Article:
Patients Hide Stigmatizing Illnesses in the EHR

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Written By Kampretz Bianca

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Berlin. Illnesses that are highly socially stigmatized, such as depression or sexually transmitted diseases, may mean that patients are less likely to upload such diagnoses to their electronic patient record (EHR) and thus retain this information from their treating physicians. These are the results of a to study by Niklas von Kalckreuth and Prof. Markus Feufel, head of the ergonomics department at TU Berlin, published on Monday.

Non-stigmatized illnesses, such as a broken wrist or type 1 diabetes, would have no significant effect on uploading behavior. It does not matter whether the disease is acute (broken wrist, gonorrhea) or chronic (type 1 diabetes, depression).

Discrepancy between intention and behavior

“We know from studies that the expression of intent alone is not a reliable indication of the actual use of a technology. There is often a gap between declared intention and actual behavior,” says Niklas von Kalckreuth.

For their study, they presented the 241 participants with one of four medical discoveries, which varied both in terms of their potential for stigmatization and their course over time, that is, whether the illness described was acute or chronic. “A broken wrist represented an acute illness with low stigma. For the chronic disease with low stigma, we chose type 1 diabetes. Low stigma means that patients do not fear negative and exclusionary professional and/or social consequences”, explained Niklas von Kalckreuth.

Patients feel marked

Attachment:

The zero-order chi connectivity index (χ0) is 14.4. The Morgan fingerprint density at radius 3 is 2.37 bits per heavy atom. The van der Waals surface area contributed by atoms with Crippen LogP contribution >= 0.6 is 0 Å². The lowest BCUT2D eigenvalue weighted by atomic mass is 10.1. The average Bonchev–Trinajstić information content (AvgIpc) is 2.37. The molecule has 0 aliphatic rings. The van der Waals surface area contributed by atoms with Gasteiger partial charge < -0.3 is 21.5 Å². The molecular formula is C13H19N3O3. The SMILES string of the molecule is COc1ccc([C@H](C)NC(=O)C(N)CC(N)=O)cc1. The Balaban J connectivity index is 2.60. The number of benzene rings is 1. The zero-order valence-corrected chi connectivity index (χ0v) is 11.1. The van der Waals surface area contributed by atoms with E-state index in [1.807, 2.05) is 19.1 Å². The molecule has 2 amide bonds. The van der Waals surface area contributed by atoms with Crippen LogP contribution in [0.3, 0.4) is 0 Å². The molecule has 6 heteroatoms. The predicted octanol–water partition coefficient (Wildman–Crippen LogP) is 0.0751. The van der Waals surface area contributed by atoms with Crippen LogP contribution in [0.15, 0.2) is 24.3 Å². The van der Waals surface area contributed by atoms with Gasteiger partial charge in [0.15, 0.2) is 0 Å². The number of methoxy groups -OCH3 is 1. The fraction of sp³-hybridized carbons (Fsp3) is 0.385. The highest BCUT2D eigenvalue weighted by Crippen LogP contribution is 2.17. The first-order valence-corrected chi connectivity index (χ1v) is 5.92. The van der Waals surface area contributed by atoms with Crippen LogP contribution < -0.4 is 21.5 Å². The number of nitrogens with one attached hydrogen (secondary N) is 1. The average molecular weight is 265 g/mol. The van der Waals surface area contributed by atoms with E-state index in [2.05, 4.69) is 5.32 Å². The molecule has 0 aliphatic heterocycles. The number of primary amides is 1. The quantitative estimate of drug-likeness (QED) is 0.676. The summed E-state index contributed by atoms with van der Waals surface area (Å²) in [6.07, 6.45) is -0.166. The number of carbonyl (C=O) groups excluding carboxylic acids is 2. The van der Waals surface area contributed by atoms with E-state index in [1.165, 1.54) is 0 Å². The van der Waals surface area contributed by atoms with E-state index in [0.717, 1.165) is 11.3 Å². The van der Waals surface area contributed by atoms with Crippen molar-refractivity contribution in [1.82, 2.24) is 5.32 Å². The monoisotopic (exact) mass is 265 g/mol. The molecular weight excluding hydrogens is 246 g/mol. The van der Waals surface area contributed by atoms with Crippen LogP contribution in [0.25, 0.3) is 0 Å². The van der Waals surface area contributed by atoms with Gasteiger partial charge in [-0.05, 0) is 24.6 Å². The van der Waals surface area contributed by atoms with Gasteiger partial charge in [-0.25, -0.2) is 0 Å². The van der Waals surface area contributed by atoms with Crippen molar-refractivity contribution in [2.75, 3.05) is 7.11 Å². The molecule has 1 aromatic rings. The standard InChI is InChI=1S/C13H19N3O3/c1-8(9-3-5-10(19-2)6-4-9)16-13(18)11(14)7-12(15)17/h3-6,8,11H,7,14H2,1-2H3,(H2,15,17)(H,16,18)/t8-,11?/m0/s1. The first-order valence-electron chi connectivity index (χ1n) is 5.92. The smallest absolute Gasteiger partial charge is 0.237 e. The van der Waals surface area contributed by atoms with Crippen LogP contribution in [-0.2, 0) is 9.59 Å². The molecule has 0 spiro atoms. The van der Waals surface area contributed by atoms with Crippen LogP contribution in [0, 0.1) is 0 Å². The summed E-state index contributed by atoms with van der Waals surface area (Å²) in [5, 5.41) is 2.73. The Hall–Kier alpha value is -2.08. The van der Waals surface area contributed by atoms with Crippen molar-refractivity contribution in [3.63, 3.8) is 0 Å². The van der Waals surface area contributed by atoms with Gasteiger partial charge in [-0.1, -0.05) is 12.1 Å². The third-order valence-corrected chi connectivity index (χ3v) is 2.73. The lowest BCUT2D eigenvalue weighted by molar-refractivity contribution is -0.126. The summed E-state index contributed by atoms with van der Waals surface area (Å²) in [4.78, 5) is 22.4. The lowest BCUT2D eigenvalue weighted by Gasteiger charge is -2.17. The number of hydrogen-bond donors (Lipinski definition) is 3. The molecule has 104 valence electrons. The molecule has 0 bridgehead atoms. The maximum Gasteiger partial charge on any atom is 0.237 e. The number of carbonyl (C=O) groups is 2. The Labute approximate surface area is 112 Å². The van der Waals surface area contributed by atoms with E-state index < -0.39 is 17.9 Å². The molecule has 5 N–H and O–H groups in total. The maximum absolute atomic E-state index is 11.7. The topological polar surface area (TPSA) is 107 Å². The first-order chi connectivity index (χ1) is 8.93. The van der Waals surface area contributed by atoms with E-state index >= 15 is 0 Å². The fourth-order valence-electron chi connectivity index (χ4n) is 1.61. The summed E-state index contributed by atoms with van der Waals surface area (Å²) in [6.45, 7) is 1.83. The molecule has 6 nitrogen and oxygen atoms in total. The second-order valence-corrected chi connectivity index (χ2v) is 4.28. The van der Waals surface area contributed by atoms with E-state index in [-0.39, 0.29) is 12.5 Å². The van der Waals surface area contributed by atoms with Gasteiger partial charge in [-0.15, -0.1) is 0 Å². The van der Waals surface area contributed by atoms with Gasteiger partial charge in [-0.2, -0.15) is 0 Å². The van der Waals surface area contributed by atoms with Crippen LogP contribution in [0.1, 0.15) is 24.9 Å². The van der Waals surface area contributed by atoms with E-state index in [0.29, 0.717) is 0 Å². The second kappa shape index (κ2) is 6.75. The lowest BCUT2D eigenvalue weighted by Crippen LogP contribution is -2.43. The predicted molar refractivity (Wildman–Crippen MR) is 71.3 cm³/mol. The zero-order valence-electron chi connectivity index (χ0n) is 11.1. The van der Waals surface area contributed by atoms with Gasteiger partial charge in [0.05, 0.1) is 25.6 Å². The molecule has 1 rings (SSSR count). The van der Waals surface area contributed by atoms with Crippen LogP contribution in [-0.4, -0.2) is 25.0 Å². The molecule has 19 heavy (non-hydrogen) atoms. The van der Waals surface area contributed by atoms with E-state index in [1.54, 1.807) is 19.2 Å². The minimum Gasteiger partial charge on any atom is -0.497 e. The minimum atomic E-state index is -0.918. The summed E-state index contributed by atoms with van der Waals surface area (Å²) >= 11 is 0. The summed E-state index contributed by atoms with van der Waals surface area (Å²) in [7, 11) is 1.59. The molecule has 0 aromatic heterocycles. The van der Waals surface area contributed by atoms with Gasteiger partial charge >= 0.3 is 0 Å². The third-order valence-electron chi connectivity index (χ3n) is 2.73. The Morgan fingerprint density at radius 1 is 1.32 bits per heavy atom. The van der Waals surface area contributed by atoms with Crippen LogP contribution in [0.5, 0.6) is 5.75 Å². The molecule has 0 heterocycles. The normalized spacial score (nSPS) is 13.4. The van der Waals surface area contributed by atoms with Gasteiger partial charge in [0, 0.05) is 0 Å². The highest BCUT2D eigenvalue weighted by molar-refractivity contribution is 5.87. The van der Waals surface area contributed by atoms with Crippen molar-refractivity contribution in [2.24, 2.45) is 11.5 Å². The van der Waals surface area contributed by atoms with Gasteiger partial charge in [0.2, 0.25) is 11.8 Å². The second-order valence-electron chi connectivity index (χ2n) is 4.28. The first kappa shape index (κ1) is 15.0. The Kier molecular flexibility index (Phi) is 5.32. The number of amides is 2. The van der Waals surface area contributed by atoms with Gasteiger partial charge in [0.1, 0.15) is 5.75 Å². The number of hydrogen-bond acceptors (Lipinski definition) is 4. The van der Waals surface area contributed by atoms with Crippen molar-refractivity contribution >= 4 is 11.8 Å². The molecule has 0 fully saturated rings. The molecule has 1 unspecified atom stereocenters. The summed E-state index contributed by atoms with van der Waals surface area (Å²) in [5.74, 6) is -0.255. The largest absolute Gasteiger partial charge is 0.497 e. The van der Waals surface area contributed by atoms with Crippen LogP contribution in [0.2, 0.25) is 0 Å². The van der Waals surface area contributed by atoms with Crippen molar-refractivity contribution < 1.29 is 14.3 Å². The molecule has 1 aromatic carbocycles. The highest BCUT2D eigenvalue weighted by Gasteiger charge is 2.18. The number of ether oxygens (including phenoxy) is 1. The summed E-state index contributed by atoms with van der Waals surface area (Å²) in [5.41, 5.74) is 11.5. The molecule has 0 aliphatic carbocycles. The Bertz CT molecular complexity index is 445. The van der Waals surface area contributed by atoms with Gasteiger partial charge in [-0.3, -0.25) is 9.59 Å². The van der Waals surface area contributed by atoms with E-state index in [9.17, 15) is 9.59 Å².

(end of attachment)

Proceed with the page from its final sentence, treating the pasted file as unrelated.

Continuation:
High stigma therefore means that people with depression, for example, are afraid of being “marked” by the illness and may therefore have to accept professional disadvantages. For the acute illness with high stigma, the study authors chose the sexually transmitted disease gonorrhea and for the chronic illness with high stigma they chose depression.

Of the 74 participants who received a gonorrhea diagnosis, 50 submitted the diagnosis. Of the 56 diagnosed with depression there were 31. Of the 62 diagnosed with wrist fracture there were 53 and of the 49 diagnosed with type 1 diabetes, 46 saved the diagnosis in ePA.

Concern about the security of sensitive data

This means that the load of diagnoses with high stigma, i.e. gonorrhea and depression, was rejected six times more often than the load of diagnoses with low stigma, according to the average. “According to our study, whether a disease is acute or chronic does not influence the decision to store the diagnosis in ePA,” says von Kalckreuth.

Furthermore, the study confirms that acceptance of use cannot be an individual measure of concrete behavior. Scientists conclude from the results that people worry about their safety when uploading sensitive health data and refuse to do so when in doubt. “It would be important to take advantage of the time until the introduction of ePA on January 1, 2025, to provide transparent and understandable information about the high security standards of ePA. The aim should be to eliminate any concerns about data security, including for population groups that are fundamentally positive towards the EPA”, says Niklas von Kalckreuth. (kaha)

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